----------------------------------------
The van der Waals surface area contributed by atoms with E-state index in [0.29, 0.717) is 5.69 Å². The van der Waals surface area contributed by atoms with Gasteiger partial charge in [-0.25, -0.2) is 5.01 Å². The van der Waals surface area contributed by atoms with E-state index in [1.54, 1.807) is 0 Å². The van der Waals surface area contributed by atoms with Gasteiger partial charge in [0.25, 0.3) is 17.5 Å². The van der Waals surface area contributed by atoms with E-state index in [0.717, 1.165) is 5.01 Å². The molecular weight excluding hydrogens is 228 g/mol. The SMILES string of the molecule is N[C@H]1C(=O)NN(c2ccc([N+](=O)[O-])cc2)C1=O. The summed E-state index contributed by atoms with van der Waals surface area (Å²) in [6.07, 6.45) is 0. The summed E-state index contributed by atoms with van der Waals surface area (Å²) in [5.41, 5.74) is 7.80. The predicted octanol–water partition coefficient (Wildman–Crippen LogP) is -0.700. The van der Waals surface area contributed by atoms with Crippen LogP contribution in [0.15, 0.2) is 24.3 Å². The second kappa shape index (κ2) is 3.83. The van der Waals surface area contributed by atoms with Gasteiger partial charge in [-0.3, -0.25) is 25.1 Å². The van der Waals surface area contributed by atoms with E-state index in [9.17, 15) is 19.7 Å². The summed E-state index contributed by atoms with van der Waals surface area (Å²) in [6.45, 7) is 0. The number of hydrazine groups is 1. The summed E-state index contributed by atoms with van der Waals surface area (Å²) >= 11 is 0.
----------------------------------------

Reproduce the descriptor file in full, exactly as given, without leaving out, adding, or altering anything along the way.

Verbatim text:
The van der Waals surface area contributed by atoms with E-state index in [0.29, 0.717) is 5.69 Å². The van der Waals surface area contributed by atoms with Gasteiger partial charge in [-0.25, -0.2) is 5.01 Å². The van der Waals surface area contributed by atoms with E-state index in [1.54, 1.807) is 0 Å². The van der Waals surface area contributed by atoms with Gasteiger partial charge in [0.25, 0.3) is 17.5 Å². The van der Waals surface area contributed by atoms with E-state index in [0.717, 1.165) is 5.01 Å². The molecular weight excluding hydrogens is 228 g/mol. The SMILES string of the molecule is N[C@H]1C(=O)NN(c2ccc([N+](=O)[O-])cc2)C1=O. The summed E-state index contributed by atoms with van der Waals surface area (Å²) in [6.07, 6.45) is 0. The summed E-state index contributed by atoms with van der Waals surface area (Å²) in [5.41, 5.74) is 7.80. The predicted octanol–water partition coefficient (Wildman–Crippen LogP) is -0.700. The van der Waals surface area contributed by atoms with Crippen LogP contribution in [0.15, 0.2) is 24.3 Å². The second kappa shape index (κ2) is 3.83. The van der Waals surface area contributed by atoms with Gasteiger partial charge in [-0.3, -0.25) is 25.1 Å². The van der Waals surface area contributed by atoms with E-state index in [9.17, 15) is 19.7 Å². The summed E-state index contributed by atoms with van der Waals surface area (Å²) in [6.45, 7) is 0. The number of hydrazine groups is 1. The summed E-state index contributed by atoms with van der Waals surface area (Å²) >= 11 is 0.